These Macro Photos Show The Remarkable World of Snowflakes We Don’t See
We make snowflakes all the time — out of printer, construction, and patterned paper. But how often do we actually see them with our own eyes? How do we even know the shapes and designs we’re making are actually a realistic imitation of the snowflake?
Russian photographer Andrew Osokin can help give you a little more faith in your paper snowflakes, because his photography actually captures the unique shapes and designs of them in the split second when they reach the ground before they melt. It’s a simple concept, but one that isn’t executed often enough by either the world of artists or scientists for that matter. Go ahead, google “snowflake” and see what comes up. Not many actual snowflakes, right?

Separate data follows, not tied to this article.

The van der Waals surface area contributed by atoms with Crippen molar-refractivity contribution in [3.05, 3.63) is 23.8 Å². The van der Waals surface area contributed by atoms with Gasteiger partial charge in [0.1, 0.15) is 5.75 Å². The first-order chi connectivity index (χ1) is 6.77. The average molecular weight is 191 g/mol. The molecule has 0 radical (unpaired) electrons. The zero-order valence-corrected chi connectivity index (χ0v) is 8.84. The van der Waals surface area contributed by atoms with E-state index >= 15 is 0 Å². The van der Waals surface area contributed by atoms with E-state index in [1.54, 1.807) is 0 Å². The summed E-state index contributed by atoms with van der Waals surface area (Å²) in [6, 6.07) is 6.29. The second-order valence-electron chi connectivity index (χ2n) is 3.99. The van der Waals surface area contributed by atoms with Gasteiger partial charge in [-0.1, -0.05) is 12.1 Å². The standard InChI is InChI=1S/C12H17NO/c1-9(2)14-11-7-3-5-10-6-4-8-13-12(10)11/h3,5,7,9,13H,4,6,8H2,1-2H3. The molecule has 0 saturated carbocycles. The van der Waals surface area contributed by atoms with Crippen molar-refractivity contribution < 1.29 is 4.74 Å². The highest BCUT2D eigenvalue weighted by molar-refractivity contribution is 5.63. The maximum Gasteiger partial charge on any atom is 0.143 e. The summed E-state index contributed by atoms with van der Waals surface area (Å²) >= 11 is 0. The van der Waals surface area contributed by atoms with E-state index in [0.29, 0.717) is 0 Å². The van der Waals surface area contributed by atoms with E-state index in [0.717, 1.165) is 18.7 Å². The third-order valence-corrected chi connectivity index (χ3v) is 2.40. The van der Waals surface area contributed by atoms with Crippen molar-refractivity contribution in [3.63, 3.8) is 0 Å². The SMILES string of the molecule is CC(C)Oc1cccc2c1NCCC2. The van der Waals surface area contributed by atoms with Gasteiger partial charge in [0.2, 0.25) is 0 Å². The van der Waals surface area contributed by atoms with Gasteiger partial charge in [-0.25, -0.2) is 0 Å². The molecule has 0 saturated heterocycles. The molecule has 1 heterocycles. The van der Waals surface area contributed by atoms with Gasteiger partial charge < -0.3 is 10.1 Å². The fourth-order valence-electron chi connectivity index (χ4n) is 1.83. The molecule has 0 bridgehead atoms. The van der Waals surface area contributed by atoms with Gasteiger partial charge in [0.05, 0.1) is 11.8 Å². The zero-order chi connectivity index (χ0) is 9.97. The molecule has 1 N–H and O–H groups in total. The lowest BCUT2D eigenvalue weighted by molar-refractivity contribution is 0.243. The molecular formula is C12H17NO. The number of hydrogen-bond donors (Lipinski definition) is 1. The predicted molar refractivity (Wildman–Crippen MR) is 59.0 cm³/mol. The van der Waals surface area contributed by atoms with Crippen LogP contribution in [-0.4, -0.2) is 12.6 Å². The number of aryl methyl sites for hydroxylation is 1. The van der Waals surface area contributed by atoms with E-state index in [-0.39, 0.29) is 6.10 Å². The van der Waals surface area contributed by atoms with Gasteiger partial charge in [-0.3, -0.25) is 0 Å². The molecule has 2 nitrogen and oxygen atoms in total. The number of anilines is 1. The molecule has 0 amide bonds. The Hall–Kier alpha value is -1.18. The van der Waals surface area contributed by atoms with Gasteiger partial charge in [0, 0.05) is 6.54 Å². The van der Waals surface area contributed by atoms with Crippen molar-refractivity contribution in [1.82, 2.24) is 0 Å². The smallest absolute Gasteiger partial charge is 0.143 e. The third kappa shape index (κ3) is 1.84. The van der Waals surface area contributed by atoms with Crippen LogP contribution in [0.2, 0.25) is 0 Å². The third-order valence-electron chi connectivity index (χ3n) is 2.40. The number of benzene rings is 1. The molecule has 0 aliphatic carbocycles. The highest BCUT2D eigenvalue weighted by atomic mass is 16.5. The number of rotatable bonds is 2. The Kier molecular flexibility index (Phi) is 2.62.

So take a moment to enjoy this unique set of images. It’s not every day you see a snowflake, and the fact that Osokin puts his macro lens to good use for us in freezing weather is certainly something to be appreciated. It may happen in the blink of an eye, but these photographs make it anything but ephemeral.